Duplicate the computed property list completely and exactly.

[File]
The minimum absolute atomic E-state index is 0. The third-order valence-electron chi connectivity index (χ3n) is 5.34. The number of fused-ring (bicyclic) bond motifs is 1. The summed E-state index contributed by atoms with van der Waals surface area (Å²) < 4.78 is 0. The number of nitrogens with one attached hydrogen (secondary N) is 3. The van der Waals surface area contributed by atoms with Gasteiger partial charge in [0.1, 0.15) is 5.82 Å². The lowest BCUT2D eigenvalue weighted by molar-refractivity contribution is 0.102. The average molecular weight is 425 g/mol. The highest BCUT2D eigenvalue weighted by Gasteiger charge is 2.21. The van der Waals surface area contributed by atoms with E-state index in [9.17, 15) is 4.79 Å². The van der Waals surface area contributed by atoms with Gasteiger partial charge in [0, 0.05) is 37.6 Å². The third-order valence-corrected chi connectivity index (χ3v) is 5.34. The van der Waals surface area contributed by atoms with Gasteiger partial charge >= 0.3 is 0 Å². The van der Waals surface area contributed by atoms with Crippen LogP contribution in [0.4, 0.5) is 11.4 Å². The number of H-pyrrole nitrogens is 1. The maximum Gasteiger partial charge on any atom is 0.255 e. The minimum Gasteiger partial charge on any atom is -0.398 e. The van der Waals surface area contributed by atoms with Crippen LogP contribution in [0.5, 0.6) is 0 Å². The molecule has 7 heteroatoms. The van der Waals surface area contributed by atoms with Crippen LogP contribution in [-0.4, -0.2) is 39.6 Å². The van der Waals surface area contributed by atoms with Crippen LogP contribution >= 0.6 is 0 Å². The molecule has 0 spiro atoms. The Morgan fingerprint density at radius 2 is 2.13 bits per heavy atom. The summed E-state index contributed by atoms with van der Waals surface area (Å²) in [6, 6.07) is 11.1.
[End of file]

The minimum absolute atomic E-state index is 0. The third-order valence-electron chi connectivity index (χ3n) is 5.34. The number of fused-ring (bicyclic) bond motifs is 1. The summed E-state index contributed by atoms with van der Waals surface area (Å²) < 4.78 is 0. The number of nitrogens with one attached hydrogen (secondary N) is 3. The van der Waals surface area contributed by atoms with Gasteiger partial charge in [0.1, 0.15) is 5.82 Å². The lowest BCUT2D eigenvalue weighted by molar-refractivity contribution is 0.102. The average molecular weight is 425 g/mol. The highest BCUT2D eigenvalue weighted by Gasteiger charge is 2.21. The van der Waals surface area contributed by atoms with E-state index in [9.17, 15) is 4.79 Å². The van der Waals surface area contributed by atoms with Gasteiger partial charge in [0, 0.05) is 37.6 Å². The third-order valence-corrected chi connectivity index (χ3v) is 5.34. The van der Waals surface area contributed by atoms with Gasteiger partial charge >= 0.3 is 0 Å². The van der Waals surface area contributed by atoms with Crippen LogP contribution in [0.4, 0.5) is 11.4 Å². The number of H-pyrrole nitrogens is 1. The maximum Gasteiger partial charge on any atom is 0.255 e. The minimum Gasteiger partial charge on any atom is -0.398 e. The van der Waals surface area contributed by atoms with Crippen LogP contribution in [0.5, 0.6) is 0 Å². The molecule has 7 heteroatoms. The van der Waals surface area contributed by atoms with Crippen LogP contribution in [-0.4, -0.2) is 39.6 Å². The van der Waals surface area contributed by atoms with Crippen LogP contribution >= 0.6 is 0 Å². The molecule has 0 spiro atoms. The Morgan fingerprint density at radius 2 is 2.13 bits per heavy atom. The summed E-state index contributed by atoms with van der Waals surface area (Å²) in [6, 6.07) is 11.1.